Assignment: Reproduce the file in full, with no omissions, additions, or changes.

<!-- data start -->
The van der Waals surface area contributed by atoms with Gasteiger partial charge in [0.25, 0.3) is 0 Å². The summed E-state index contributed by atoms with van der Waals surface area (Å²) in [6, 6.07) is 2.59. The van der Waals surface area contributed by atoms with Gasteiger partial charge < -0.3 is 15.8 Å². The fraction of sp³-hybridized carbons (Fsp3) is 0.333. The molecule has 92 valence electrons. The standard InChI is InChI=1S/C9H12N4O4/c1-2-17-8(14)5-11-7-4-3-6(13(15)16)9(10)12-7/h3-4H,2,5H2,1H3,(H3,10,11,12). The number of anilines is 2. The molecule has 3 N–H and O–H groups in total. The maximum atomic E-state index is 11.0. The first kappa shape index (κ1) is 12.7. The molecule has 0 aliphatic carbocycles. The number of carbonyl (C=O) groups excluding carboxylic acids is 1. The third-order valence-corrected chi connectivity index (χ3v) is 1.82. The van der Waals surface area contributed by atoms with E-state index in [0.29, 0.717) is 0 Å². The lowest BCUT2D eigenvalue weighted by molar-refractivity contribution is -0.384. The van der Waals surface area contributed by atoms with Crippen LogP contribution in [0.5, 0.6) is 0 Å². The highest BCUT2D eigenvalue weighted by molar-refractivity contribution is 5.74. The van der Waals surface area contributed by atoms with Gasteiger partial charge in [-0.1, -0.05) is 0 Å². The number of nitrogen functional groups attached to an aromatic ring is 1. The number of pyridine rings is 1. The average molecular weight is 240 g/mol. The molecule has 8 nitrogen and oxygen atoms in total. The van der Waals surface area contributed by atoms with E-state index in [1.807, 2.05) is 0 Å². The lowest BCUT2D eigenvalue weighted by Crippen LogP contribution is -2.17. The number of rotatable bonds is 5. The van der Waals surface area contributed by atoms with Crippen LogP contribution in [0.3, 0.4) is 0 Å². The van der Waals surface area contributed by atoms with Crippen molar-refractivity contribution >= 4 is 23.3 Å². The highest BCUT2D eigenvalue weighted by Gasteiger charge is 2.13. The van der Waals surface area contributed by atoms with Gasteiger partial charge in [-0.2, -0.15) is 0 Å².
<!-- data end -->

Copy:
The van der Waals surface area contributed by atoms with Gasteiger partial charge in [0.25, 0.3) is 0 Å². The summed E-state index contributed by atoms with van der Waals surface area (Å²) in [6, 6.07) is 2.59. The van der Waals surface area contributed by atoms with Gasteiger partial charge < -0.3 is 15.8 Å². The fraction of sp³-hybridized carbons (Fsp3) is 0.333. The molecule has 92 valence electrons. The standard InChI is InChI=1S/C9H12N4O4/c1-2-17-8(14)5-11-7-4-3-6(13(15)16)9(10)12-7/h3-4H,2,5H2,1H3,(H3,10,11,12). The number of anilines is 2. The molecule has 3 N–H and O–H groups in total. The maximum atomic E-state index is 11.0. The first kappa shape index (κ1) is 12.7. The molecule has 0 aliphatic carbocycles. The number of carbonyl (C=O) groups excluding carboxylic acids is 1. The third-order valence-corrected chi connectivity index (χ3v) is 1.82. The van der Waals surface area contributed by atoms with E-state index in [0.29, 0.717) is 0 Å². The lowest BCUT2D eigenvalue weighted by molar-refractivity contribution is -0.384. The van der Waals surface area contributed by atoms with Crippen LogP contribution in [0.5, 0.6) is 0 Å². The highest BCUT2D eigenvalue weighted by molar-refractivity contribution is 5.74. The van der Waals surface area contributed by atoms with Gasteiger partial charge in [-0.1, -0.05) is 0 Å². The number of nitrogen functional groups attached to an aromatic ring is 1. The number of pyridine rings is 1. The average molecular weight is 240 g/mol. The molecule has 8 nitrogen and oxygen atoms in total. The van der Waals surface area contributed by atoms with E-state index in [1.807, 2.05) is 0 Å². The lowest BCUT2D eigenvalue weighted by Crippen LogP contribution is -2.17. The number of rotatable bonds is 5. The van der Waals surface area contributed by atoms with Crippen LogP contribution in [0.3, 0.4) is 0 Å². The van der Waals surface area contributed by atoms with Crippen molar-refractivity contribution >= 4 is 23.3 Å². The highest BCUT2D eigenvalue weighted by Gasteiger charge is 2.13. The van der Waals surface area contributed by atoms with Gasteiger partial charge in [-0.2, -0.15) is 0 Å².